Chavis loved it, too. He not only pointed to young Jackson from the box, he did so again after he crossed home plate following his eighth home run of the season.

"I didn't get a warning that it was going to happen, so I just heard a kid's voice and I'm sure on video you can see me look up because I was so surprised," Chavis said. "And then he kept talking, and I was impressed at how confident he was, because when I was a little kid, I would've been so nervous, I don't think I even would've done it. I was kind of laughing to myself, like good for that kid. Right before I got into the box, I felt like I should say good job."

Chavis felt even better after blasting Miley's offering 420 feet. He thought of the fan as he rounded the bases, and so he pointed again after crossing the plate and clapping.

"Honestly, it was cool," he said. "I don't know if I'm ever going to meet him, but it was a cool moment for sure. I got to see a little bit of a video of it and how it played out. It's something I'm going to remember, and hopefully he does as well."

As for any future at-bats, Chavis wouldn't mind hearing that enthusiastic little voice again.

"That kid might be lucky," he said. "We need to bring him back."

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Remarkable stat about Chris Sale's record over recent stretch

Remarkable stat about Chris Sale's record over recent stretch

Chris Sale wasn't at his best down the stretch of the 2018 regular season, and he got off to a tough start in 2019. However, despite his relative struggles, his record over a recent stretch of games is still remarkable.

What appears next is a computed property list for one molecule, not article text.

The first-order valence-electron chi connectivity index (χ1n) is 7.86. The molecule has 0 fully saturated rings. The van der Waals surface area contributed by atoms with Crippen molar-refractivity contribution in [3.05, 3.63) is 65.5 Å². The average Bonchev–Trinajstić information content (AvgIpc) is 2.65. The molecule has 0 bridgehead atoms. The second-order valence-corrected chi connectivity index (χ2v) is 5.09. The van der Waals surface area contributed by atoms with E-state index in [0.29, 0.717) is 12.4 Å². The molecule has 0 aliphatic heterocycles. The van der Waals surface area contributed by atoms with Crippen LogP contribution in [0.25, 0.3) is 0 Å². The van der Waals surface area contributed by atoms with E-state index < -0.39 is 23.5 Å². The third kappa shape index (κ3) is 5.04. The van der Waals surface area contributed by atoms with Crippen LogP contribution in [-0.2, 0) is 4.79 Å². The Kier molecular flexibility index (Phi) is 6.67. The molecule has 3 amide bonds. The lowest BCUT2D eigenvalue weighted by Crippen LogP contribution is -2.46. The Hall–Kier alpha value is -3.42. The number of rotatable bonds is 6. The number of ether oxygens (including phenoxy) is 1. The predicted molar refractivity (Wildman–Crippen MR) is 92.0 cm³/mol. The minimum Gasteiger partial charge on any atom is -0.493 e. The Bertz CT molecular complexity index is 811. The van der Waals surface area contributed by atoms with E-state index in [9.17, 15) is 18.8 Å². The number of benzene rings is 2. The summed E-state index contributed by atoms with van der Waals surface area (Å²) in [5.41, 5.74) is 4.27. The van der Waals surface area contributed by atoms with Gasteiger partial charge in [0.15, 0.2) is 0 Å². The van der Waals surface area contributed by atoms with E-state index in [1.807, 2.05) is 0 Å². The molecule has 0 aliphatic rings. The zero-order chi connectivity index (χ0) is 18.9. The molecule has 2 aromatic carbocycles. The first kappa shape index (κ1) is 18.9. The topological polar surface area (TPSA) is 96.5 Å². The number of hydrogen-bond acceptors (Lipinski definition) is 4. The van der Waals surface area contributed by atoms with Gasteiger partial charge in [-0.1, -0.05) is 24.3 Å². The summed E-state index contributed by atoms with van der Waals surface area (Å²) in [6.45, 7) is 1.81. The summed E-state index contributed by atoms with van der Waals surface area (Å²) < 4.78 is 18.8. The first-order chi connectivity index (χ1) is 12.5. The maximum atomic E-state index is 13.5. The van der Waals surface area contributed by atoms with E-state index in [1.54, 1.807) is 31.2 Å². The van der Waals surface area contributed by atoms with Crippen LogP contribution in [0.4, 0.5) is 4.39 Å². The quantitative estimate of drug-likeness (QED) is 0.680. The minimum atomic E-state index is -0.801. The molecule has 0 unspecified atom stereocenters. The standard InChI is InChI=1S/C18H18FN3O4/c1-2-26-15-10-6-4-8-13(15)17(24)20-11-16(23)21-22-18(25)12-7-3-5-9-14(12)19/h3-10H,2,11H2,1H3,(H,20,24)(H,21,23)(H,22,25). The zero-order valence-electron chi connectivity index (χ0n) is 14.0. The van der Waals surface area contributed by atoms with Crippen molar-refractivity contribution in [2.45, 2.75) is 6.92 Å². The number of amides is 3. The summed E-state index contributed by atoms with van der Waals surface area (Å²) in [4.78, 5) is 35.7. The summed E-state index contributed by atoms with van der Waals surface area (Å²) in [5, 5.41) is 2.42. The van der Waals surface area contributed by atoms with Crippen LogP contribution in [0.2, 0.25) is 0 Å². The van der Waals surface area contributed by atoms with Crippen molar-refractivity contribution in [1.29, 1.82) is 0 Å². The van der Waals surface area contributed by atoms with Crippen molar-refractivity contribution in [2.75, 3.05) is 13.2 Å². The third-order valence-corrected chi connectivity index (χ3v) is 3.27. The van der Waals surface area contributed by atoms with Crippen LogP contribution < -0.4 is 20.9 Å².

Per the Red Sox Stats Twitter account, Sale has only won one of his last 14 starts.

It's strange to see a pitcher like Sale post these kinds of numbers, especially given how dominant he had been throughout the early portion of the '18 season.

For context, this 14-game stretch dates back to Sale's final four starts of the 2018 regular season. Over the course of this 14-start stretch, Sale has posted a slightly below-average 4.21 ERA, but he still had 101 strikeouts over 68 1/3 innings. Yet he has only logged a 1-5 record with eight no-decisions in that span.

Over the course of his previous 14 starts, Sale posted a 9-3 record. During that time, he had a much better ERA (1.84) and a higher strikeout total, too (141). Though he was pitching better, it's still strange to see such a huge disparity in his record between the two separate stints.

Sale has been regaining his form after a rough start to his 2019 campaign, so perhaps his next 14 starts will start to see improvements in his record. He has totaled 27 strikeouts of the course of his last two starts, so that is a good sign for him moving forward.

Chavis compared to former MLB second baseman>>>